Exercise Sequence to Increase Flexibility

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We recommend doing these exercises under or in view of a willow tree. If that isn't possible, visualise a willow instead. The energy of the tree strengthens the effect of the exercises.

Flexibility, Part 1

a) Stand up straight and stretch your left arm horizontally to the left. As you breathe in, lift your right leg to the side, as high as you can. Let it down slowly again as you breathe out. Your arm should stay horizontal. 2 minutes. Don't change sides, this exercise is designed just to be done like this.

Stimulates the brain and stretches the right sciatic nerve.

b) Place your feet hip-width apart; as you breathe out, take your arm in a curve over your head while bending down to the right. At the same time see how far towards the ground your right arm can slide down your leg. Breathe in, straighten, breathe out and repeat the exercise on the other side. Watch out that you don't bend forwards or backwards. 25 times on each side.

Stretches the main back muscles and intercostal muscles (important for breathing).

c) Place your feet hip-width apart, stand tall and pull up your pelvic floor muscles. Clasp your hands behind your back. As you breathe in, lift your chest, bend your neck and bend backwards, stretching your arms downwards and away from your body. Then as you breathe out keeping your pelvic floor contracted, bend forwards, bringing your head down towards your knees and stretch your arms away from your body.

Increases the flexibility of the thoracic vertebrae.

Flexibility, Part 2

a) Bend down and place both hands just above your right knee. With a straight back, stretch your left leg to the back so that your leg and upper body are horizontal to the ground. Breathe long and deep. Keep your eyes focused on one point on the ground to help keep your balance. 1 minute 30 seconds, then change sides.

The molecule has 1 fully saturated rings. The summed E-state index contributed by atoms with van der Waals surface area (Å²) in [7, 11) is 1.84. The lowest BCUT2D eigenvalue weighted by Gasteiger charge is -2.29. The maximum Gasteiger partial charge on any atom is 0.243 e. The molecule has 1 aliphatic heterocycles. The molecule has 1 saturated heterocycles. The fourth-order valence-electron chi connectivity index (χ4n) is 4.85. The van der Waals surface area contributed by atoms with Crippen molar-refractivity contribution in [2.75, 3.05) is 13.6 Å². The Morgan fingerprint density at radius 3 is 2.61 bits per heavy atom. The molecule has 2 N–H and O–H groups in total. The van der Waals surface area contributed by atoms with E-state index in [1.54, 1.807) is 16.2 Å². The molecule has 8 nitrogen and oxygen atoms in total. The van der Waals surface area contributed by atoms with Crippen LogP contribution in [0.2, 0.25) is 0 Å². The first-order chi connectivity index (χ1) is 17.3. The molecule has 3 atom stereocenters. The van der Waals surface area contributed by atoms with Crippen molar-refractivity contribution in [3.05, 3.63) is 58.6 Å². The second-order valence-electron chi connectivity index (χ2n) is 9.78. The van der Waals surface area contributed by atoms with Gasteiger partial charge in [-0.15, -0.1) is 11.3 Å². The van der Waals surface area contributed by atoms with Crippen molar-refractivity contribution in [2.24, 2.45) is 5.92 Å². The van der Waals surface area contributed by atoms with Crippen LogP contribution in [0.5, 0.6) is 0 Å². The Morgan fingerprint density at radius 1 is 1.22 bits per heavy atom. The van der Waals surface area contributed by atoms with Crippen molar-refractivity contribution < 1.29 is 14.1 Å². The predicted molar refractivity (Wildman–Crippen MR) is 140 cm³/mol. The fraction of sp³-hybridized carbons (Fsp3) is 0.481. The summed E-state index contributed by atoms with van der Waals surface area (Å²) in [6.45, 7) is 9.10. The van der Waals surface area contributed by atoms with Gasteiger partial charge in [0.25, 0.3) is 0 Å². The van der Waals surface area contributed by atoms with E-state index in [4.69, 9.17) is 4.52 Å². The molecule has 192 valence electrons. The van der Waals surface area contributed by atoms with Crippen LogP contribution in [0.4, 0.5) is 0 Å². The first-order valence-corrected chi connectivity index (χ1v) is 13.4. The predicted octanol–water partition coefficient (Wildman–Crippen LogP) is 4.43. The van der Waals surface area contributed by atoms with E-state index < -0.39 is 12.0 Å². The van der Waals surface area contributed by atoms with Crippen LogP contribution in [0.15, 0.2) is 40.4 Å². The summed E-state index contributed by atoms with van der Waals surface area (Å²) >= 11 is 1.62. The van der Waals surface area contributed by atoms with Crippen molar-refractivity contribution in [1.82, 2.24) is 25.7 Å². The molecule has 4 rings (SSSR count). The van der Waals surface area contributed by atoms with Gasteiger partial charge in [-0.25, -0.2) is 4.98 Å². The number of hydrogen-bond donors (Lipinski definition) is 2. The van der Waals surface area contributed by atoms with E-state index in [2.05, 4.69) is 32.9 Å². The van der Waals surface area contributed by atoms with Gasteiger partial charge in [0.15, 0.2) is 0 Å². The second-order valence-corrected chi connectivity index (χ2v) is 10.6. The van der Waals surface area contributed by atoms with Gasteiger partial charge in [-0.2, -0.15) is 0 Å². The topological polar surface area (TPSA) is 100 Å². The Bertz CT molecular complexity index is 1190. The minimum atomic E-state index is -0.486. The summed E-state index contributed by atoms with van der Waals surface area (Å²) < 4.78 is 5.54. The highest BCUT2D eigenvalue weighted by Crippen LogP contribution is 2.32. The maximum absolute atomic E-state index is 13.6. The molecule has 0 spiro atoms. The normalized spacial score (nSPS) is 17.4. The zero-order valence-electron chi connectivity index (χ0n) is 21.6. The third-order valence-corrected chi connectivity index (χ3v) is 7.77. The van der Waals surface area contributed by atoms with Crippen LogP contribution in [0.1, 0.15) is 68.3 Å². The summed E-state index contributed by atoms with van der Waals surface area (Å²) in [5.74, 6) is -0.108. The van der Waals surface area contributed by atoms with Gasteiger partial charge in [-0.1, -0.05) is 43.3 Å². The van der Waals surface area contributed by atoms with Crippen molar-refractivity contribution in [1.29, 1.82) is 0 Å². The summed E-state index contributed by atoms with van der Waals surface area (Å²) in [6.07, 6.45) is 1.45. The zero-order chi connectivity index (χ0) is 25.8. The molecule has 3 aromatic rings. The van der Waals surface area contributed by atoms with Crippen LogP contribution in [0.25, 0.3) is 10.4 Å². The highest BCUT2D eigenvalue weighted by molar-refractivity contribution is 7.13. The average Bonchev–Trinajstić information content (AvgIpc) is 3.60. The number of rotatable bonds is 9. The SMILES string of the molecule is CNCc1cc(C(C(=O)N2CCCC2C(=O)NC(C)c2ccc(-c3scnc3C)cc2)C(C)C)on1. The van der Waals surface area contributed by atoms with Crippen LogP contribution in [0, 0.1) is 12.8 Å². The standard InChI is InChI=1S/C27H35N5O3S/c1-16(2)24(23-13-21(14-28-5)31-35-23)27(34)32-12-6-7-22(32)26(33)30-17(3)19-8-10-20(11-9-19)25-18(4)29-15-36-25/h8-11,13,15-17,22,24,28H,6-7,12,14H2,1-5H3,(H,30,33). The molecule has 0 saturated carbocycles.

This exercise enhances balance and reduces the chance of degenerative disease developing.

You can support yourself on the tree or a wall.

b) Assume the crouching pose. (Feet hip-width or slightly more apart, heels flat on the floor, back of the head elevated.) Place your hands around your ankles. As you breathe in, stretch your legs bringing your head towards your knees. As you breathe out, come back to crouching again. 2 minutes.

You may want to place your hands just above your knees and just bring your bottom down as far as you can.

c) Place your feet as wide apart as you can (about 90 cm or so); support your hands on your hips with your fingers pointing backwards and your thumbs forwards. Tense your pelvic floor muscles, lift your chest, and bend backwards as far as possible as you breathe in. As you breathe out, bend forwards and see if you can touch the ground with your head. 1-3 minutes.

Bending forwards is about being able to humble yourself.

Flexibility, Part 3

a) Place your feet hip-width apart and stretch your arms over your head, palms facing forwards. Keep your pelvic floor elevated, lift your chest, and bend your upper body as far back as you can. Close your eyes. Firebreathe (p. 47). 1-3 minutes.

The ability to bend backwards is to do with trust, being able to open yourself and give service. This pose strongly exercises the forth open yourself and give service. This pose strongly exercises the forth

b) Place your feet about 50 cm apart. Stretch up your arms up so that they are about 60 degrees apart; your palms are open and face the front. Spread your fingers wide and shut your eyes. Long, deep breaths. 2 minutes.

Attune yourself even deeper to the tree.

Zombie Transparent


(standing, sitting, or lying) 1-11 minutes

Listen to the murmuring of the leaves and branches, and the stillness that envelops everything.

Meditation for health and wellbeing

(YB 3 March 1978)

Sit with your legs crossed and hold your hands at the level of your diaphragm in the Shambavi Mudra. Your right hand palm up, lying in your left hand, with your left thumb lying in the palm of your right hand, and right thumb resting on left thumb. Let your breath flow in and out freely. Your eyes are open about 1/10, your gaze directed to the end of your nose.

Keeping your eyes about 1/10 open helps you to stay present and not drift away in this meditation.

'As soon as you start holding this pose you'll start to feel very comfortable in yourself.

As you become the seed at the centre of life, nature will start to serve you. This is the easiest way to live in harmony.

See if you can break through the barriers of time and space. The same energy that prevents us can also help us to break through.' (Yogi Bhajan)

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